Last week Ofcom finally released its long awaited Strategic Review of Digital Communications. It was this document that could have formed the basis for structural separation. It did not.
As I argued a number of times, structural separation was one option, the danger in the process would have been to believe that the other was business as usual. On paper, that is not the route that Ofcom is taking, which is a good sign.
Essentially, Ofcom says that it wants to “make a strategic shift to encourage large-scale deployment of new ultrafast networks, including fibre direct to homes and businesses, as an alternative to the copper-based technologies currently being planned by BT.”
In order to do that, Ofcom recognises that Openreach’s assets need to be available on a wholesale basis. My main fear was that since that is theoretically the case already, Ofcom would leave it be. Apparently, they want instead to see Openreach build a database of available assets: “We will require Openreach to provide a new database showing the physical location and characteristics of its ducts and poles.”
Additionally, Ofcom wants Openreach to be more independant, with its own board of directors. It may even push for Openreach to become “a wholly-owned subsidiary of BT Group, with its own purpose, board of directors and governance arrangements.”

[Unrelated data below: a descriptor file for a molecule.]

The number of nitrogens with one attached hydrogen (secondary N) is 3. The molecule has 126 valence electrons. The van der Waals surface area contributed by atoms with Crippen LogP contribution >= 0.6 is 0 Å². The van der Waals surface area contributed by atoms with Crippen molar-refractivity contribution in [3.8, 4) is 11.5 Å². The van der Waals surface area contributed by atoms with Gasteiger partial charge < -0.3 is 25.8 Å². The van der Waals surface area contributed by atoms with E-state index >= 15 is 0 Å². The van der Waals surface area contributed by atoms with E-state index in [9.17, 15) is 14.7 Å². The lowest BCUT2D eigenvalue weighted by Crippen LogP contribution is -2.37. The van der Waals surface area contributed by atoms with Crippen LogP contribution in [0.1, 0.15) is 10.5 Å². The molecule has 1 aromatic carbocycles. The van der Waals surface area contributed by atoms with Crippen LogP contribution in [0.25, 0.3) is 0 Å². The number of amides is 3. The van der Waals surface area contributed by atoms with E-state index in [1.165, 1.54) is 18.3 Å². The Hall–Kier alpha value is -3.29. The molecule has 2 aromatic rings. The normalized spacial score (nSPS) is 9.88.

Assuming Ofcom follows through on these changes (and remember that regulation is not regulation as long as it’s only on paper) then they are a step in the right direction. I was never convinced that the political will to go through with proper separation was ever there.
If Openreach is indeed properly ringfenced as a separate legal entity that then makes separation easier to implement down the line, not only as a regulatory remedy, but as a voluntary undertaking.
However, and this cannot be stressed enough, the measures announced will not make any difference in terms of Openreach’s ability to invest since the markets will still look at them as telecom, not infrastructure (and because the ability of BT Group to siphon Openreach profit will not be hindered.) In other words, this is no game changer when it comes to investing in rural broadband or investing in future proof urban broadband.
The game theory scenario could be that proper infrastructure competition pushes Openreach to either invest in FTTH themselves (unlikely, Google Fiber hasn’t managed to get AT&T to do that, and they’re a much bigger threat than Sky, Talk Talk, Cityfiber, Hyperoptic and Gigaclear currently are to Openreach) or to undergo voluntary separation to avoid the systematic erosion of its revenue base.
One thing is clear though: the linchpin of the whole thing is that pole and duct database. Ofcom had better start to work fast on specifying that and ensuring that whatever Openreach offers actually meets the needs of the market. If that database isn’t up and running in a year’s time, we can probably consider that the whole thing was hot air.